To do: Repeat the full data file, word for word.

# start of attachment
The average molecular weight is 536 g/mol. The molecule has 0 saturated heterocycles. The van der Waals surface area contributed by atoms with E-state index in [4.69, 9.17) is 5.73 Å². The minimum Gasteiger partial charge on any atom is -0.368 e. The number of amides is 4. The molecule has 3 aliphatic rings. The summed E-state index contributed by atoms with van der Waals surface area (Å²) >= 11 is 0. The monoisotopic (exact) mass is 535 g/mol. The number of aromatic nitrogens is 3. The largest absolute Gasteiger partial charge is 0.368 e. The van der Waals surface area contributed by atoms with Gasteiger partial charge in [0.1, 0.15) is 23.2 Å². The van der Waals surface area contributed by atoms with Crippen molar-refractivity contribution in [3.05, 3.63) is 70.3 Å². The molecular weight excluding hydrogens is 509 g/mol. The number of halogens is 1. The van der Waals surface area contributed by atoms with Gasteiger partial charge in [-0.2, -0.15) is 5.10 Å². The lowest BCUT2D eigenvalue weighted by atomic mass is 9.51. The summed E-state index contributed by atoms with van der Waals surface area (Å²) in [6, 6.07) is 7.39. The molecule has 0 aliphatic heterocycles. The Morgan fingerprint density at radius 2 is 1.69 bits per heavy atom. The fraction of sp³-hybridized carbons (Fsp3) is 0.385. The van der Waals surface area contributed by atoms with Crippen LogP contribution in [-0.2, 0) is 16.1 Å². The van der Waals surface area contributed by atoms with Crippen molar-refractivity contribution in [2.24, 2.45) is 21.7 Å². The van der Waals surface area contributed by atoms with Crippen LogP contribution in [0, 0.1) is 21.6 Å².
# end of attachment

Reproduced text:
The average molecular weight is 536 g/mol. The molecule has 0 saturated heterocycles. The van der Waals surface area contributed by atoms with E-state index in [4.69, 9.17) is 5.73 Å². The minimum Gasteiger partial charge on any atom is -0.368 e. The number of amides is 4. The molecule has 3 aliphatic rings. The summed E-state index contributed by atoms with van der Waals surface area (Å²) >= 11 is 0. The monoisotopic (exact) mass is 535 g/mol. The number of aromatic nitrogens is 3. The largest absolute Gasteiger partial charge is 0.368 e. The van der Waals surface area contributed by atoms with Gasteiger partial charge in [0.1, 0.15) is 23.2 Å². The van der Waals surface area contributed by atoms with Crippen molar-refractivity contribution in [3.05, 3.63) is 70.3 Å². The molecular weight excluding hydrogens is 509 g/mol. The number of halogens is 1. The van der Waals surface area contributed by atoms with Gasteiger partial charge in [-0.2, -0.15) is 5.10 Å². The lowest BCUT2D eigenvalue weighted by atomic mass is 9.51. The summed E-state index contributed by atoms with van der Waals surface area (Å²) in [6, 6.07) is 7.39. The molecule has 0 aliphatic heterocycles. The Morgan fingerprint density at radius 2 is 1.69 bits per heavy atom. The fraction of sp³-hybridized carbons (Fsp3) is 0.385. The van der Waals surface area contributed by atoms with Crippen LogP contribution in [-0.2, 0) is 16.1 Å². The van der Waals surface area contributed by atoms with Crippen molar-refractivity contribution in [2.24, 2.45) is 21.7 Å². The van der Waals surface area contributed by atoms with Crippen LogP contribution in [0, 0.1) is 21.6 Å².